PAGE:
Bahamian liquidators and the U.S. team overseeing the bankrupt FTX crypto empire struck a deal to end most of their legal disputes, the two sides said Friday. 

Under the proposal, the two sides will share information about the firm’s crypto assets, dispose of various properties owned by FTX units and cooperate to try to collect as much money as possible for creditors, according to a statement.

Since November, nearly all FTX divisions have been under the control of a U.S.-based group of restructuring professionals led by John J. Ray III, who helped oversee the bankruptcy case of energy trading giant Enron. One unit was put under control of liquidators in the Bahamas, who have worked closely with island securities regulators.

The two teams have squabbled since FTX collapsed amid fraud allegations made against founder Sam Bankman-Fried and some of his partners. Earlier this week, Bankman-Fried pleaded not guilty to criminal charges in federal court in New York. 

Under the cooperation agreement, liquidators in the Bahamas will take the lead on disposing of real estate in the Bahamas, where FTX was in the midset of a building spree before it collapsed. Any sales or other transactions involving the property will be jointly overseen by courts in the U.S. and the Bahamas.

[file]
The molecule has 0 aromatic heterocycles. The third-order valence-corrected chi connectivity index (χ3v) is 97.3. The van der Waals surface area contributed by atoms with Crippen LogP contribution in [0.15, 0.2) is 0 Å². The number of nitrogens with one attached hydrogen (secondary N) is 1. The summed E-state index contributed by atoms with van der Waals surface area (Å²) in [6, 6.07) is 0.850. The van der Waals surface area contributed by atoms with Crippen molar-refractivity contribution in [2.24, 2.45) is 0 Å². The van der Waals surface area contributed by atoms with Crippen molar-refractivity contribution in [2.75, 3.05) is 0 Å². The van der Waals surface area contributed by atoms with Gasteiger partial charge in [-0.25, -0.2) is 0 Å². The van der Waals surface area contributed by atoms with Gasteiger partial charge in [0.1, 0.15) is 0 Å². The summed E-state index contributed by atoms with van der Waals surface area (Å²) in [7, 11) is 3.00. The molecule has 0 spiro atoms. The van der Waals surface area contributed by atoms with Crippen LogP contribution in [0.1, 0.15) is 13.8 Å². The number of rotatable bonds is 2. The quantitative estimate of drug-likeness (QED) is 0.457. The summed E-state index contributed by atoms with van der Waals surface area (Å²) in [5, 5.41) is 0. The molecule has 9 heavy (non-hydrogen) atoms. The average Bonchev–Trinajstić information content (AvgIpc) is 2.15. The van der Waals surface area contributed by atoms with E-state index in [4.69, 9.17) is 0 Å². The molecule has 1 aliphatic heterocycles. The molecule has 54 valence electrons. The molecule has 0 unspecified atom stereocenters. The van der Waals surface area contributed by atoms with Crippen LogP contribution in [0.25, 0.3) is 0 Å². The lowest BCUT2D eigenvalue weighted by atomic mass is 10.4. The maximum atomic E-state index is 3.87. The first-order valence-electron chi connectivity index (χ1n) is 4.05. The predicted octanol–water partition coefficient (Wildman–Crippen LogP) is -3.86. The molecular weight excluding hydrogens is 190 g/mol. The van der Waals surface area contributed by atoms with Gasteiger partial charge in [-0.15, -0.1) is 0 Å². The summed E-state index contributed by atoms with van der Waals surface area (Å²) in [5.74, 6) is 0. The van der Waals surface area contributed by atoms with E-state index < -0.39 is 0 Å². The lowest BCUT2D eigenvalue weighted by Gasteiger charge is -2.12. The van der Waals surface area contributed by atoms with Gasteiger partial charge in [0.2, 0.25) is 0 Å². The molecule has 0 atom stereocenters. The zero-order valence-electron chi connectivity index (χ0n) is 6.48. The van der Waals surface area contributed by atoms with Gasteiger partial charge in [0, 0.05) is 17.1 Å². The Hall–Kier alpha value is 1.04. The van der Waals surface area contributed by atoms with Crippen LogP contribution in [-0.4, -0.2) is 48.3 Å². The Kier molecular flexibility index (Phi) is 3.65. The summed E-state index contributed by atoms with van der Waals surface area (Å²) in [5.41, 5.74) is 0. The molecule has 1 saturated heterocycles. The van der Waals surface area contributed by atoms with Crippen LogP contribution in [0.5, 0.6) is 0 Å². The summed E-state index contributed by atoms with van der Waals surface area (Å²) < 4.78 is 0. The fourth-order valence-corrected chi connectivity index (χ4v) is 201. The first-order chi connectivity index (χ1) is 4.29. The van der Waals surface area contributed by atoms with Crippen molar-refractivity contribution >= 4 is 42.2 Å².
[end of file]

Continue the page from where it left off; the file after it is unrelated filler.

The two sides have also agreed on a process to confirm what digital assets came under the control of the Securities Commission of The Bahamas when regulators there seized some FTX assets. 

A U.S. judge must approve the deal before it can be fully implemented. 

In the weeks after the bankruptcy, the U.S. team accused the Bahamian liquidators and island securities commissioners of violating U.S. bankruptcy rules by grabbing FTX assets that were being overseen by a federal judge. Those allegations were expected to play a key part in an upcoming court hearing to determine how much deference, if any, the U.S. should give to liquidators in the Bahamas.

The case is FTX Trading Ltd., 22-11068, U.S. Bankruptcy Court for the District of Delaware.